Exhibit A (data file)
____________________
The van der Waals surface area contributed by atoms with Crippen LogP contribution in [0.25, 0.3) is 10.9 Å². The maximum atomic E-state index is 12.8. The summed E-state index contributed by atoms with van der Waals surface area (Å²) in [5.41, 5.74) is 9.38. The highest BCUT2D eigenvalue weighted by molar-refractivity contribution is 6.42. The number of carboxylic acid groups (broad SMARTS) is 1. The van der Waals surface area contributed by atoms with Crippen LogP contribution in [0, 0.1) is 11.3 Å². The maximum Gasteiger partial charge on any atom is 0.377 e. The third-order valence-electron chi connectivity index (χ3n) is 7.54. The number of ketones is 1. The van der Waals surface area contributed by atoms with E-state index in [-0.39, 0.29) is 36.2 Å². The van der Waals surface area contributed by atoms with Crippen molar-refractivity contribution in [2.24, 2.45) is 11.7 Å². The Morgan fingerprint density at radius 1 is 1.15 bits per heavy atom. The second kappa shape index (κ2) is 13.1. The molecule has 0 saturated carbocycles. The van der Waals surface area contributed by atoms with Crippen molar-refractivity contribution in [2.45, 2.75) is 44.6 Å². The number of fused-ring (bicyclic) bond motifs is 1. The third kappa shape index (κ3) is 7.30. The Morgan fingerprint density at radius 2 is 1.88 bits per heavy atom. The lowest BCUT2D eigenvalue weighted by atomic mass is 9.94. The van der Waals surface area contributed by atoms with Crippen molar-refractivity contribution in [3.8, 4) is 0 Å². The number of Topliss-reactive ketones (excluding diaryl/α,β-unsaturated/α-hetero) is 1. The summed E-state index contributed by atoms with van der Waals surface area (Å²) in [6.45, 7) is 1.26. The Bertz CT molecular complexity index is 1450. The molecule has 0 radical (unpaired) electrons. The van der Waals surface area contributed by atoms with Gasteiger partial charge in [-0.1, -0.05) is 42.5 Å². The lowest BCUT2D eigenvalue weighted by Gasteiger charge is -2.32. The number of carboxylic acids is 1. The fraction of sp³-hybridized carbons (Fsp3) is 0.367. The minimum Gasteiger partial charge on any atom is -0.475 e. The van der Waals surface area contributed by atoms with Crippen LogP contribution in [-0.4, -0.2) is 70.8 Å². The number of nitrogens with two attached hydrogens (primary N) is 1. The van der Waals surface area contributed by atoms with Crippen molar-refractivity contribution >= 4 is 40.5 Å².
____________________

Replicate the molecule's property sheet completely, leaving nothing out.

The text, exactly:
The van der Waals surface area contributed by atoms with Crippen LogP contribution in [0.25, 0.3) is 10.9 Å². The maximum atomic E-state index is 12.8. The summed E-state index contributed by atoms with van der Waals surface area (Å²) in [5.41, 5.74) is 9.38. The highest BCUT2D eigenvalue weighted by molar-refractivity contribution is 6.42. The number of carboxylic acid groups (broad SMARTS) is 1. The van der Waals surface area contributed by atoms with Crippen LogP contribution in [0, 0.1) is 11.3 Å². The maximum Gasteiger partial charge on any atom is 0.377 e. The third-order valence-electron chi connectivity index (χ3n) is 7.54. The number of ketones is 1. The van der Waals surface area contributed by atoms with E-state index in [-0.39, 0.29) is 36.2 Å². The van der Waals surface area contributed by atoms with Crippen molar-refractivity contribution in [2.24, 2.45) is 11.7 Å². The Morgan fingerprint density at radius 1 is 1.15 bits per heavy atom. The second kappa shape index (κ2) is 13.1. The molecule has 0 saturated carbocycles. The van der Waals surface area contributed by atoms with Crippen molar-refractivity contribution in [2.45, 2.75) is 44.6 Å². The number of fused-ring (bicyclic) bond motifs is 1. The third kappa shape index (κ3) is 7.30. The Morgan fingerprint density at radius 2 is 1.88 bits per heavy atom. The lowest BCUT2D eigenvalue weighted by atomic mass is 9.94. The van der Waals surface area contributed by atoms with Crippen molar-refractivity contribution in [3.8, 4) is 0 Å². The number of Topliss-reactive ketones (excluding diaryl/α,β-unsaturated/α-hetero) is 1. The summed E-state index contributed by atoms with van der Waals surface area (Å²) in [6.45, 7) is 1.26. The Bertz CT molecular complexity index is 1450. The molecule has 0 radical (unpaired) electrons. The van der Waals surface area contributed by atoms with Gasteiger partial charge in [-0.1, -0.05) is 42.5 Å². The lowest BCUT2D eigenvalue weighted by Gasteiger charge is -2.32. The number of carboxylic acids is 1. The fraction of sp³-hybridized carbons (Fsp3) is 0.367. The minimum Gasteiger partial charge on any atom is -0.475 e. The van der Waals surface area contributed by atoms with Crippen LogP contribution in [-0.4, -0.2) is 70.8 Å². The number of nitrogens with two attached hydrogens (primary N) is 1. The van der Waals surface area contributed by atoms with Crippen molar-refractivity contribution >= 4 is 40.5 Å².